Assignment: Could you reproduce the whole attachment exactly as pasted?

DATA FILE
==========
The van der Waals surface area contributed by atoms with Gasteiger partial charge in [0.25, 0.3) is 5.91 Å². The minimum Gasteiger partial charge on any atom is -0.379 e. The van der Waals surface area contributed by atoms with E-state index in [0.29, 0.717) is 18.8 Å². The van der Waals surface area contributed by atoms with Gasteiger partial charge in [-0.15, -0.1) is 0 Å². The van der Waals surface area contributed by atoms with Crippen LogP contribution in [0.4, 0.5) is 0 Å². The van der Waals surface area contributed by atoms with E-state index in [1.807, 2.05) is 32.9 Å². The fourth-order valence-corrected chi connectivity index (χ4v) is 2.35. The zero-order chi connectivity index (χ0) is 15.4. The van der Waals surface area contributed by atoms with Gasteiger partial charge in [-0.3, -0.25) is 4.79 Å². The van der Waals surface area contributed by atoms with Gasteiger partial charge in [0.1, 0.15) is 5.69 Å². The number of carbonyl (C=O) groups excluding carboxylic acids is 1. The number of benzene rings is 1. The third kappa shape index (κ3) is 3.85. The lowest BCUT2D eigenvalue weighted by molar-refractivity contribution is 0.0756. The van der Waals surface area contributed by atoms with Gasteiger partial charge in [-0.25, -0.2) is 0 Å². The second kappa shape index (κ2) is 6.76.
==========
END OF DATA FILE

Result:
The van der Waals surface area contributed by atoms with Gasteiger partial charge in [0.25, 0.3) is 5.91 Å². The minimum Gasteiger partial charge on any atom is -0.379 e. The van der Waals surface area contributed by atoms with E-state index in [0.29, 0.717) is 18.8 Å². The van der Waals surface area contributed by atoms with Gasteiger partial charge in [-0.15, -0.1) is 0 Å². The van der Waals surface area contributed by atoms with Crippen LogP contribution in [0.4, 0.5) is 0 Å². The van der Waals surface area contributed by atoms with E-state index in [1.807, 2.05) is 32.9 Å². The fourth-order valence-corrected chi connectivity index (χ4v) is 2.35. The zero-order chi connectivity index (χ0) is 15.4. The van der Waals surface area contributed by atoms with Gasteiger partial charge in [-0.3, -0.25) is 4.79 Å². The van der Waals surface area contributed by atoms with Gasteiger partial charge in [0.1, 0.15) is 5.69 Å². The number of carbonyl (C=O) groups excluding carboxylic acids is 1. The number of benzene rings is 1. The third kappa shape index (κ3) is 3.85. The lowest BCUT2D eigenvalue weighted by molar-refractivity contribution is 0.0756. The van der Waals surface area contributed by atoms with Gasteiger partial charge in [-0.25, -0.2) is 0 Å². The second kappa shape index (κ2) is 6.76.